When we stopped to ask for the road we met a very nice local guy who had moved to New York 25 years ago. He used to go back for vacation every summer, and he told us that more than 75% of the people had disappeared from the villages in the mountain. It was not easy to stay there and make a living, but a lot of them returned during summer. His brother was one of the ones who still lived there. He used to work as an electrician, and now he had retired and produced honey which he sold to the local supermarkets and to tourists who passes by.
After crossing the mountains around Lovcen National Park and Lake Skadar we for sure know that Montenegro lives up to its name which derives from the highest mountain Mt Lovcen which means “the black mountain”.
Crossing over to Albania was done in no time, and we drove directly to Tirana to enjoy a few days of big city life. Driving into Tirana reminded me of Africa due to the hectic activity of small businesses all along the road in old houses and small sheds. Driving in Tirana was chaotic. Here you drive however you feel like. Want to have three or four lanes on the two lane road? Just make another lane – whatever suits you!
We struggled to find the hotel. After about an hour and help from a local guy and some more driving we were met by a smiling man with “Tirana backpacker hostel” by the road side, and he directed us to the right place. The hostel was great – a yard outside with tables and a bar, and the staff was really great.
We had one day in Tirana, rushing from Ismael Qemali street, to the clock tower and the old mosque, to the fruit market and “getting lost” in the streets behind the market – where I met a different Tirana than the modern city center. I think this is the more interesting part of Tirana – to see how people really live and work. Make sure to look up, the electricity system in this part of town is fascinating!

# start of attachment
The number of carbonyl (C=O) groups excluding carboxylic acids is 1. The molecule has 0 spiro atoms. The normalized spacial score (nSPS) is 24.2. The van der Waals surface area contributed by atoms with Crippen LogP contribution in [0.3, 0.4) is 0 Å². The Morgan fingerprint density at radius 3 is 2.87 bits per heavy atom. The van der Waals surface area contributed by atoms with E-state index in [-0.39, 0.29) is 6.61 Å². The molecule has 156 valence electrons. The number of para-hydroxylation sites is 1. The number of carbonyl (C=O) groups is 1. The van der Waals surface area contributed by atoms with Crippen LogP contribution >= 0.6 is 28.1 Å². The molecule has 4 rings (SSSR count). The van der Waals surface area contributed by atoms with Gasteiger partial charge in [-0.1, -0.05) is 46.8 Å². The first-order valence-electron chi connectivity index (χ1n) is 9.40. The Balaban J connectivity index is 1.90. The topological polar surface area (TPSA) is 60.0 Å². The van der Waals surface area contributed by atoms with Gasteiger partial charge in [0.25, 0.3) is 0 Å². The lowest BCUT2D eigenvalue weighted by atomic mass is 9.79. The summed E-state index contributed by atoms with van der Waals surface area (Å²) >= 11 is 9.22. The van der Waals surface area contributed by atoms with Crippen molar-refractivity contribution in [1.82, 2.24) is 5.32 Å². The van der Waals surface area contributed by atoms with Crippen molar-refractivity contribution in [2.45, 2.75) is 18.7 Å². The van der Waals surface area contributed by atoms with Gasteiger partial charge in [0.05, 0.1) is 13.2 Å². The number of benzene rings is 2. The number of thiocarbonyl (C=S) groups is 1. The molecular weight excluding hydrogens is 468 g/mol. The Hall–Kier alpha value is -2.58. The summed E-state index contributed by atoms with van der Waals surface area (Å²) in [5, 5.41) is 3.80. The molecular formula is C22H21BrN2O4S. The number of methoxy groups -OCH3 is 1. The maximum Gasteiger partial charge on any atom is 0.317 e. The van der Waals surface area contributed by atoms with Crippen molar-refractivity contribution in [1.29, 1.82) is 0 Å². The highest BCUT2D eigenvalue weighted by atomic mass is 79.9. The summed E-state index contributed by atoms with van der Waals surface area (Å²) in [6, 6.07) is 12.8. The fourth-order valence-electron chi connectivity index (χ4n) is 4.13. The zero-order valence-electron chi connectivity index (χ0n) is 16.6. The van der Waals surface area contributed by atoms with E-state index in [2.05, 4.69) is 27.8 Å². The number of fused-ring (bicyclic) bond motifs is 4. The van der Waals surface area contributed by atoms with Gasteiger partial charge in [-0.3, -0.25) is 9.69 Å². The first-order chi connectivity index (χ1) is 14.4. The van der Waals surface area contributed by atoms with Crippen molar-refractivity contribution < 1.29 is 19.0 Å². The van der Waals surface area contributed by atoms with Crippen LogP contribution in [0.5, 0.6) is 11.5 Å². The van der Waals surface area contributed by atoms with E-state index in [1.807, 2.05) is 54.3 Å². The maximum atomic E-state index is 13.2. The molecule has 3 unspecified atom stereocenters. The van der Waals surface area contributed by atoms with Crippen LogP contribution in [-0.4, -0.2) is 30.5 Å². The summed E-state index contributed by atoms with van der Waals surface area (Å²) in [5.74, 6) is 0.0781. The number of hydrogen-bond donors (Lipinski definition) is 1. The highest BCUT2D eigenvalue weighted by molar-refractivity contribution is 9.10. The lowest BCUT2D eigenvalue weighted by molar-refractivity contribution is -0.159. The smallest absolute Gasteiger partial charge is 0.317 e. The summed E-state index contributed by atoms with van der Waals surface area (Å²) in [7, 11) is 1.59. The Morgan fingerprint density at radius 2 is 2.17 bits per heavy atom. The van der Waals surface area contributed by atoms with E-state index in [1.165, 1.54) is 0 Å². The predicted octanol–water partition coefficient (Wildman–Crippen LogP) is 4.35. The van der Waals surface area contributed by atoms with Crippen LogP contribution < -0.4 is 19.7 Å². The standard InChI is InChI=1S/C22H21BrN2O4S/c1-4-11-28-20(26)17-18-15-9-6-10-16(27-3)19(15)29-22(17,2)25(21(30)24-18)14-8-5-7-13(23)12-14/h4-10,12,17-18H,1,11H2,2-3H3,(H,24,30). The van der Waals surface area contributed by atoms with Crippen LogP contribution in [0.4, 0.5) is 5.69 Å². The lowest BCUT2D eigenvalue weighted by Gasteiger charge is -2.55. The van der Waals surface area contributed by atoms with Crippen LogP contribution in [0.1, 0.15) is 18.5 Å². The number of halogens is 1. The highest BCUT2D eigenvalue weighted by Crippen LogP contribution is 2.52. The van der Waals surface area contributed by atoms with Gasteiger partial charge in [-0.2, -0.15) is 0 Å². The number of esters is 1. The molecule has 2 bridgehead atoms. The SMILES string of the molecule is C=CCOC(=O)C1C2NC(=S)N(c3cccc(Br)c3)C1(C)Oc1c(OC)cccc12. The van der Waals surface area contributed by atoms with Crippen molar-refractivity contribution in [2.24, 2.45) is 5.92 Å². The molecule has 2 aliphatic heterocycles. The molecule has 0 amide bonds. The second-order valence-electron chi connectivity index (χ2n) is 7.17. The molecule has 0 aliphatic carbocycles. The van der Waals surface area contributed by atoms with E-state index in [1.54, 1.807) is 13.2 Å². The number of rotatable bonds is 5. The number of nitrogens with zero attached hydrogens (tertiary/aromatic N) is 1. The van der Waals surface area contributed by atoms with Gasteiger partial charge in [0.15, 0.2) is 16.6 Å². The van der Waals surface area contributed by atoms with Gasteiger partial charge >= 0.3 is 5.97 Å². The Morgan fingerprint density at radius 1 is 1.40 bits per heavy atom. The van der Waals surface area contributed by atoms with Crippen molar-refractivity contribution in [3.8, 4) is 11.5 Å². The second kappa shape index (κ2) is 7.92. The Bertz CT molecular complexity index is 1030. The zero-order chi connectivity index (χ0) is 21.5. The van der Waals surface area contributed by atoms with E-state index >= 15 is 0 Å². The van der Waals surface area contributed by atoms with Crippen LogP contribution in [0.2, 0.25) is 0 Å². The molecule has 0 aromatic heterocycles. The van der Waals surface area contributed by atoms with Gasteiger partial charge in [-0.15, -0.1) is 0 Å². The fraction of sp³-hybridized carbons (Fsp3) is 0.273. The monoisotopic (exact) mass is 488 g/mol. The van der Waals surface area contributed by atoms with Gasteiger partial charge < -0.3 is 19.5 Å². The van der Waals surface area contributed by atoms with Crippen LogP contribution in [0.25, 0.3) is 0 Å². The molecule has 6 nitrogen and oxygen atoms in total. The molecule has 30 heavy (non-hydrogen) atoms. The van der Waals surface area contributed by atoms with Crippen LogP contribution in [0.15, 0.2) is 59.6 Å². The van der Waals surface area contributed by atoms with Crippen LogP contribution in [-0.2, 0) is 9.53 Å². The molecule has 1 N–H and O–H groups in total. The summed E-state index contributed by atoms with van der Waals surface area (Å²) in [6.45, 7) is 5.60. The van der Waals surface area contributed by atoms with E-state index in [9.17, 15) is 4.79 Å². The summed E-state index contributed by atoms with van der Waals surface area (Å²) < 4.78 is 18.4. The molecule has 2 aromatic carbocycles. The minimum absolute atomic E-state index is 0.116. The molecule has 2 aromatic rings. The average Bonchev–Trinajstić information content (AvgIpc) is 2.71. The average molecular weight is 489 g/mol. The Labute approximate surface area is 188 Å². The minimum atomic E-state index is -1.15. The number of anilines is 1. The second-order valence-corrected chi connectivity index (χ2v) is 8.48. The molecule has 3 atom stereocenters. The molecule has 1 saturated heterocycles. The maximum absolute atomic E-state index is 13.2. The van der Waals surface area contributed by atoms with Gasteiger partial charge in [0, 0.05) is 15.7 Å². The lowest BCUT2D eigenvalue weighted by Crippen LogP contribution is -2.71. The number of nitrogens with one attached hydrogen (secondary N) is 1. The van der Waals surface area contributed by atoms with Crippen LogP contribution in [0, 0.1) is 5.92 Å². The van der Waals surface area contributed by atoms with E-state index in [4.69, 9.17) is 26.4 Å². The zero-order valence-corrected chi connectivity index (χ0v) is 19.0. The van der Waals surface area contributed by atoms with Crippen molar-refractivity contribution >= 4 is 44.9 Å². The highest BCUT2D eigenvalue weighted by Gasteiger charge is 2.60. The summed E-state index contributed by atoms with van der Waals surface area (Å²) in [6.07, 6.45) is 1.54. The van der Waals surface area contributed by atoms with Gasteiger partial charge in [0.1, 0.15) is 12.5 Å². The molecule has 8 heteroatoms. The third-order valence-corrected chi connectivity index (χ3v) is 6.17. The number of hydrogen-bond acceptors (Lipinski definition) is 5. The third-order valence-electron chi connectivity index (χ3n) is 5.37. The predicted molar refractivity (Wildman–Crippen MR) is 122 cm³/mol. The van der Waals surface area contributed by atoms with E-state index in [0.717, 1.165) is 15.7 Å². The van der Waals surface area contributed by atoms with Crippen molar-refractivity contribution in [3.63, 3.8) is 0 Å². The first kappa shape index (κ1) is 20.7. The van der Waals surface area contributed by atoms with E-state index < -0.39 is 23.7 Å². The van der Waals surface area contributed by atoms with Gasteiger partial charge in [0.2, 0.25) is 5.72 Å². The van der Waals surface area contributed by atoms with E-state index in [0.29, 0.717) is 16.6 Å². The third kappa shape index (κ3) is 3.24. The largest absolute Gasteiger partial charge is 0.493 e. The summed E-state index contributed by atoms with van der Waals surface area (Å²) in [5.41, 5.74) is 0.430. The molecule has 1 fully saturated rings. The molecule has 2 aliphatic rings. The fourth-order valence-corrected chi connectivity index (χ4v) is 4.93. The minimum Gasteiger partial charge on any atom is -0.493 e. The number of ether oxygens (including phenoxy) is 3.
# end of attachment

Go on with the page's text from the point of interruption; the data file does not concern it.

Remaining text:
One of the highlights in Tirana was the very special restaurant we found in a side street just before the fruit marked. Behind the gloaming neon sign of “Oda” we seemed to enter someone´s house, and I was totally charmed when the two menus of the house was hand written. They had a great choice of vegetarian food, and we had a great evening tasting our way through the Albanian dishes in cosy surroundings. The waiter was eager to help us make the right choices from the menu, and while waiting for the food there were plenty of decorations and old photos on the walls to look at.
On the road again – as we tried to figure out how to get out of town a guy from thw hostel passed us on bike, and we had a bicycle guide in front uf us until we reached the right street to go straight. After a detour to “the city with the thousand windows” Berat and the bright white Ottoman houses all along the hillside up towards the castle, we continued on unknown roads on to Macedonia.
Have you ever been to Albania? How did you like it?
I´m an Oslo based web publisher with passion for communication, travel and a green lifestyle. When I travel, I prefer to go slow, sustainable, and “live like a local”. Why slow? It is about challenging the cult of speed, and to enjoy the small things in life and to live in the present.